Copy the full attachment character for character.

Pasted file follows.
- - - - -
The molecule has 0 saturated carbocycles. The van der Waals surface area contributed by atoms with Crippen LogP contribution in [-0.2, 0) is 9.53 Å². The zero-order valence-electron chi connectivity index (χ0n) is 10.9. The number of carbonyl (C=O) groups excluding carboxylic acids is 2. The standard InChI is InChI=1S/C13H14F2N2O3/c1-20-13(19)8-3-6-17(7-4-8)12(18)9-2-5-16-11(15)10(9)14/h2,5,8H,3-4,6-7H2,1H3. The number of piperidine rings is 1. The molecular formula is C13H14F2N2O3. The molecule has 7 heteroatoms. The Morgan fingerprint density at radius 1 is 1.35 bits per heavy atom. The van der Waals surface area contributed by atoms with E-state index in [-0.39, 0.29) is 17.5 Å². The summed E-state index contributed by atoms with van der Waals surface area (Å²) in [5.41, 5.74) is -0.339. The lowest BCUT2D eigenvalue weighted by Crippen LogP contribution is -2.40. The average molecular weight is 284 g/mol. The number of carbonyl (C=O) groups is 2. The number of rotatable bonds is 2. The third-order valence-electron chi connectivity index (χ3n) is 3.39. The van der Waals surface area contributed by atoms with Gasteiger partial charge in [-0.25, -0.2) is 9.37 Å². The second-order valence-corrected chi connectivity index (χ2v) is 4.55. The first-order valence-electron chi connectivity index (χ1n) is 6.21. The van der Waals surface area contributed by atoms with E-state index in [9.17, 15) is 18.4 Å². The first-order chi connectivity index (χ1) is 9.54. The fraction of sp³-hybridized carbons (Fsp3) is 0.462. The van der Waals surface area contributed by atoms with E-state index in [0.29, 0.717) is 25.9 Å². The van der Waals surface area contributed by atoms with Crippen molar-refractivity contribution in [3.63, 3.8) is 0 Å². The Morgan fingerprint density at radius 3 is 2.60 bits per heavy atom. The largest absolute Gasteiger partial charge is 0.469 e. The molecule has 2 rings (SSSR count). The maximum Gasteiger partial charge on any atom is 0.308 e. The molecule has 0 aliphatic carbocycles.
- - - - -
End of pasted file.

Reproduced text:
The molecule has 0 saturated carbocycles. The van der Waals surface area contributed by atoms with Crippen LogP contribution in [-0.2, 0) is 9.53 Å². The zero-order valence-electron chi connectivity index (χ0n) is 10.9. The number of carbonyl (C=O) groups excluding carboxylic acids is 2. The standard InChI is InChI=1S/C13H14F2N2O3/c1-20-13(19)8-3-6-17(7-4-8)12(18)9-2-5-16-11(15)10(9)14/h2,5,8H,3-4,6-7H2,1H3. The number of piperidine rings is 1. The molecular formula is C13H14F2N2O3. The molecule has 7 heteroatoms. The Morgan fingerprint density at radius 1 is 1.35 bits per heavy atom. The van der Waals surface area contributed by atoms with E-state index in [-0.39, 0.29) is 17.5 Å². The summed E-state index contributed by atoms with van der Waals surface area (Å²) in [5.41, 5.74) is -0.339. The lowest BCUT2D eigenvalue weighted by Crippen LogP contribution is -2.40. The average molecular weight is 284 g/mol. The number of carbonyl (C=O) groups is 2. The number of rotatable bonds is 2. The third-order valence-electron chi connectivity index (χ3n) is 3.39. The van der Waals surface area contributed by atoms with Gasteiger partial charge in [-0.25, -0.2) is 9.37 Å². The second-order valence-corrected chi connectivity index (χ2v) is 4.55. The first-order valence-electron chi connectivity index (χ1n) is 6.21. The van der Waals surface area contributed by atoms with E-state index in [9.17, 15) is 18.4 Å². The first-order chi connectivity index (χ1) is 9.54. The fraction of sp³-hybridized carbons (Fsp3) is 0.462. The van der Waals surface area contributed by atoms with E-state index in [0.29, 0.717) is 25.9 Å². The van der Waals surface area contributed by atoms with Crippen molar-refractivity contribution in [3.63, 3.8) is 0 Å². The Morgan fingerprint density at radius 3 is 2.60 bits per heavy atom. The largest absolute Gasteiger partial charge is 0.469 e. The molecule has 2 rings (SSSR count). The maximum Gasteiger partial charge on any atom is 0.308 e. The molecule has 0 aliphatic carbocycles.